Under the Sun is one of the most clever documentaries I have ever seen. Fighting strict filming limitations, the North Korean government and its control over the image, director Vitaly Mansky tells us a story and asks us to read in between the lines. In this case, I mean that he shows us footage in between each take - before the government official yells "ACTION". "WAIT," you say, "action?" "Is this not reality, is this not a documentary showing truth?" Truth for us is recognizing the lie in each scripted and practiced dramatizations. The government attempts to show us an ideal family through the perspective of an eight year old girl. However, there is nothing ideal about the situation or family or work environments. The horror unfolds and the pressure reaches its peak at the end, when the little girl is unable to contain her tears. We are left hearing the final words of the government official regulating the shoot, "tell her to stop crying. Think of something happy."


What am I most excited for? 

  1. Ovarian Psychos
  2. Mr. Gaga
  3. Ants on a Shrimp
  4. Sour Grapes
  5. Apology
  6. League of Exotique Dancers

The list really does go on but I had to hold back for the sake of making this a relatively short blog.

TWITTER | WEBSITE


There is so much film action going on in Toronto this month. I hope you have the chance to go out and share in the success of all our great Canadian filmmakers!

- Jenn

A Night with Noah Bingham, The Secret Trial 5

In my final week Bootcamp Producer course with the DOC Institute, Toronto, I had the privilege to hear the story of Noah Bingham's extraordinary journey.

Noah Bingham is the producer of The Secret Trial 5, a documentary that had its festival premiere at Hot Docs 2014 and a theatre premiere the following year.

A quick snippet of the synopsis from the website:

"Imagine spending years in prison without being charged with a crime or knowing exactly what you're accused of. A film about the human impact of the “War on Terror,” The Secret Trial 5 is a sobering examination of the Canadian government’s use of security certificates, a Kafkaesque tool that allows for indefinite detention without charges, based on evidence not revealed to the accused or their lawyers ... Through the experience of the detainees and their families, the film raises poignant questions about the balance between security and liberty."

The journey started in 2009. Noah's school friend Amar Wala, director & producer, had just finished creating a short film about one of the families described above. The film was called The Good Son

Both were so excited by the intense story and were interested in developing the idea into a feature length doc. The project began with a "lean production" and an "out-of-their-pocket funding" model.

Both wanted to pitch to a broadcaster to source traditional funding for their feature. They were rejected and never back. Not willing to give up, they sourced other methods to raise money. This propelled them to create a kickstarter / crowdfunding campaign. The first campaign, largely supported by friends and family, raised enough for them to continue production and pay for the website and promo video. Noah Bingham showed us the video on their first crowd funding campaign and I was immediately pulled into the story and awed by the creativity and way the story was told.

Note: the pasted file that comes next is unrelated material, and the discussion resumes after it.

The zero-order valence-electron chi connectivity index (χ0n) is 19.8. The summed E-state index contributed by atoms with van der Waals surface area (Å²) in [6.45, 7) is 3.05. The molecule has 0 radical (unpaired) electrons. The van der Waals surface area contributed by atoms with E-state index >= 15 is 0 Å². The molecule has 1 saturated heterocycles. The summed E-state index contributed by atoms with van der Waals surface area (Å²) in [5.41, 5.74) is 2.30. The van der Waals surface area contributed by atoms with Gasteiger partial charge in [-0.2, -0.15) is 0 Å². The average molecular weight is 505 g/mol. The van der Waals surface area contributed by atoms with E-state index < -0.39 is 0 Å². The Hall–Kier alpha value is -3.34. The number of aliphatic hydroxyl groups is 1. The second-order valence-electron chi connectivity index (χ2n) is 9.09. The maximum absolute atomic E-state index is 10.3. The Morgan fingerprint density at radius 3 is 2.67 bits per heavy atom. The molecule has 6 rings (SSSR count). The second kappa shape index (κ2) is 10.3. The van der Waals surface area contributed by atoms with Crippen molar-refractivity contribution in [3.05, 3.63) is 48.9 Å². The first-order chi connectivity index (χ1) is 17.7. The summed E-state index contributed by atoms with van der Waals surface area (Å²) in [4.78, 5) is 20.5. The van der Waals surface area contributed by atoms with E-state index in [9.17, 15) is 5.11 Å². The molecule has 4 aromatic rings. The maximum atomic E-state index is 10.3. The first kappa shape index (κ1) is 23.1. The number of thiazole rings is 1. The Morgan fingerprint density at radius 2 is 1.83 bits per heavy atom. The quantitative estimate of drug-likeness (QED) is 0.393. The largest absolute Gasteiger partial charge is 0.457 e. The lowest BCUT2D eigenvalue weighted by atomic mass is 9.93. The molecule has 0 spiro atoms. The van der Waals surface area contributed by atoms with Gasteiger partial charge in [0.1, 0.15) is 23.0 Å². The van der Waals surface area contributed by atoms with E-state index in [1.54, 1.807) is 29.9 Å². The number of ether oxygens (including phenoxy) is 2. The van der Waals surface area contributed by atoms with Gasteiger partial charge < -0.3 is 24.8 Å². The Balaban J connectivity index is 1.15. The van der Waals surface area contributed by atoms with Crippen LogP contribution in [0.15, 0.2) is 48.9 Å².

Production continued. Two years later, Noah and Amar launched another crowdfunding campaign. After building a community of followers and interested activists, this campaign grew to be very successful and they were able to pitch their idea at Hot Docs with the Cuban Hat. While not winning the final votes, they won over the industry and created enthusiasm.

This led to contacts which led to money being invested into their film. They got an office space, editing suite and continue the film into post.

Still no broadcaster and no solid investor that would have otherwise made their lives a lot easier. However, Noah did remark how grateful he was to have been allowed to see the full process from start to finish due to budget constraints, because everyone was wearing multiple hats.  

Three years into production, Arts Council Toronto came in and offered funding. Noah and the team headed to DOC Ignite (2013) and reached their goal, receiving more funding and reaching new audiences.

With a film in post and needing monetary support, Noah approached Telefilm Micro Budget. They were able to apply because

  1. Amar had only been out of school for three years, and
  2. they planned on carrying out a hybrid distribution strategy:
  • both in theatres and digitally online.

With the film done, The Secret Trial 5 became a Hot Docs 2014 Festival Selection and sold out all three nights. They successfully completed a deal with Blue Ice Docs, a distributor. The film was a greater hit in the festival than it was in theatres at the Bloor Cinema. There are no monetary assets given to the filmmakers at the Bloor.

Noah wanted to create an even greater buz and expand their thriving online community further. They launched a third successful crowdfunding campaign. This gave Noah and Amar enough to travel around the country touring their movie.

You can check out their movie online here, for one small payment of $9.00.

This story proved to me that through hard work, commitment, and dedication, you really can bring your ideas to life with support and creativity. 

Congratulations Noah, Amar, and the rest of the team! This is one story I will never forget and look forward to diving head first into your film.

Click HERE to purchase the film online.

- Jenn